Posted inChina, Japan, Middle East, Northeast Asia, World

The Daily Brief for Friday, 24 February 2017

Duterte murder claims: Resurfaced allegations that Philippine President Rodrigo Duterte previously oversaw death squad assassinations threaten to destabilize his strongman rule, reports George Amurao. Philippine senators have voted to reopen a previous inquiry into claims that Duterte, while serving as Davao City’s mayor, created and commanded a vigilante squad responsible for 1,424 extrajudicial killings.

China and Japan: In an interview with the Asia Times, Daniel C. Sneider says fears of Trump giving China a free rein in East Asia are misplaced. Doug Tsuruoka writes that this associate director of research for Stanford University’s Walter H. Shorenstein Asia-Pacific Research Center, who is also an authority on US, Japan and Korea relations, feels that for China and Japan to ever get on the same page it may mean the US has to get out of the middle.

Rooney staying put: Manchester United and England captain Wayne Rooney has announced he is staying in England following persistent speculation he was about to make a lucrative US$1.25 million a week move to the Chinese Super League.
The Asia Times reports that the move would have made Rooney the world’s best paid player but, after his agent traveled to China this week to speak to interested clubs, the player released a statement yesterday insisting he was remaining in Manchester.

Change at Nissan: Carlos Ghosn will step aside as CEO of Nissan Motors after leading the company for 16 years, allowing him to concentrate on deploying his cost-cutting expertise across its alliance with Renault and newly added Mitsubishi Motors. Reuters reports that in handing the helm to company veteran, Hiroto Saikawa, Ghosn ends speculation over when he would relinquish the top job at Japan’s second-biggest automaker amid investor concerns that he was stretching himself too thin.

Posted inChina, Chongqing, Shanghai, World

China Digest for Friday, 24 February 2017

Domestic bond market to open to foreign capital: PBOC economist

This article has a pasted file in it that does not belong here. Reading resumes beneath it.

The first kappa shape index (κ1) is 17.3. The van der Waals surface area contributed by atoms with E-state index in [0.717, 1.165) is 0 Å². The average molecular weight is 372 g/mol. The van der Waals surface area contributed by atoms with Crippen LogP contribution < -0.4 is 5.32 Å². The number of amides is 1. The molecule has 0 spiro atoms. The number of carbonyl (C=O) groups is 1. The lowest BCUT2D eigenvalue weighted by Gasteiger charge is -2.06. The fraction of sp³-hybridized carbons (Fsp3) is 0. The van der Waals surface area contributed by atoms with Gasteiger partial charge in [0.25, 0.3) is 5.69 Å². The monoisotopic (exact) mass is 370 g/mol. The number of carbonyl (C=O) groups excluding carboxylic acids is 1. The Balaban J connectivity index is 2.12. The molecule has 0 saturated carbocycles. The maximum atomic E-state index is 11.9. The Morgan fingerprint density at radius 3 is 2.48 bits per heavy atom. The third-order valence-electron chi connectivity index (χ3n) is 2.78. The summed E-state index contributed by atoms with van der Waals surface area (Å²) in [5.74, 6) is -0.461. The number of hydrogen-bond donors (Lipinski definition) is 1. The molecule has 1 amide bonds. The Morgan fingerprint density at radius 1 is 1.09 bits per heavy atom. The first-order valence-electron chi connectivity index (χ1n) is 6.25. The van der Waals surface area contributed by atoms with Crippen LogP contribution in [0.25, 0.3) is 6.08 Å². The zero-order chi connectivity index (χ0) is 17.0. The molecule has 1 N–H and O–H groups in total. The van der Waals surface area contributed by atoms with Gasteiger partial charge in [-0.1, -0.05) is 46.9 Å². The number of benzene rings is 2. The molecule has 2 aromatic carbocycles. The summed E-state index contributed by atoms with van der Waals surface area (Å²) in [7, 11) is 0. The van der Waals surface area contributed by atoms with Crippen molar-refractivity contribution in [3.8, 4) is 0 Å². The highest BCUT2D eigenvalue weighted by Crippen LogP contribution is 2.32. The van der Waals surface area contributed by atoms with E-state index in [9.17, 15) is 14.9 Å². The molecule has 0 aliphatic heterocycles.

The State Administration of Foreign Exchange plans to open the domestic foreign exchange derivatives market to overseas non-central bank institutional investors, Caixin reported on Thursday. Ma Jun, chief economist in the research bureau of the People’s Bank of China, said this was to attract more foreign capital to the interbank bond market.

US drops complaint against Chinese steelmakers

The United States International Trade Commission has dropped a complaint against China’s steel producers, The Paper reported on Wednesday, which will benefit around 40 firms who export goods to the US. The Chinese Ministry of Commerce said the complaint sought to prevent steel products from entering America.

Draft property tax law almost ready: deputy housing minister

A draft property tax law is close to being ready for submission to the National People’s Congress, said Lu Kehua, the deputy housing minister, in a Xinhua state news agency report. A trial of the tax law was implemented in Shanghai and Chongqing that saw taxes imposed on property transactions.

Futures-trading firms deny ban on asset management business

Futures-trading companies say they are operating as normal and have not been banned from the asset management business, The Paper said on Thursday evening. The firms denied knowledge of new securities regulations barring them from selling asset management products, rejecting a Tuesday report in Caixin. Asset management business by futures-trading companies rose 167% in 2016 to 279.2 billion yuan (US$40.52 billion), the biggest increase compared with securities companies and private equities, it said.

Name change for SF Express listing vehicle

Maanshan Dingtai Rare Earth & New Materials Co Ltd, the shell company used for the back-door listing of delivery giant S.F. Express on the Shenzhen Stock Exchange on February 23, said it would change its name to SF Express Co Ltd. The stock code will remain the same. The stock also reached its daily trading limit on the first day of its listing.

We signed deal to buy Premier League club Southampton: Lander

Lander Sports Development, a real estate company listed in Shenzhen, confirmed to The Paper on Thursday evening that it had signed an agreement in January to buy Southampton Football Club. But a Reuters report said on Wednesday that CITIC Securities and materials giant Amer International are involved in a joint US$300 million bid to buy the club. Lander Sports had said in a stock exchange announcement in January that an agreement had been reached with Saints owner Katharina Liebherr, The Paper said.

Human rights law campaigner to resign from NPCSC

The deputy secretary general of the Central Political and Law Commission, Xu Xianming will resign as a member of the National People’s Congress Standing Committee (NPCSC), Caixin reported on Thursday night. According to the NPC’s organizational law, standing committee members cannot hold posts in the country’s administrative, judicial or prosecution bodies. Xu has been campaigning to include a human rights law in the constitution.

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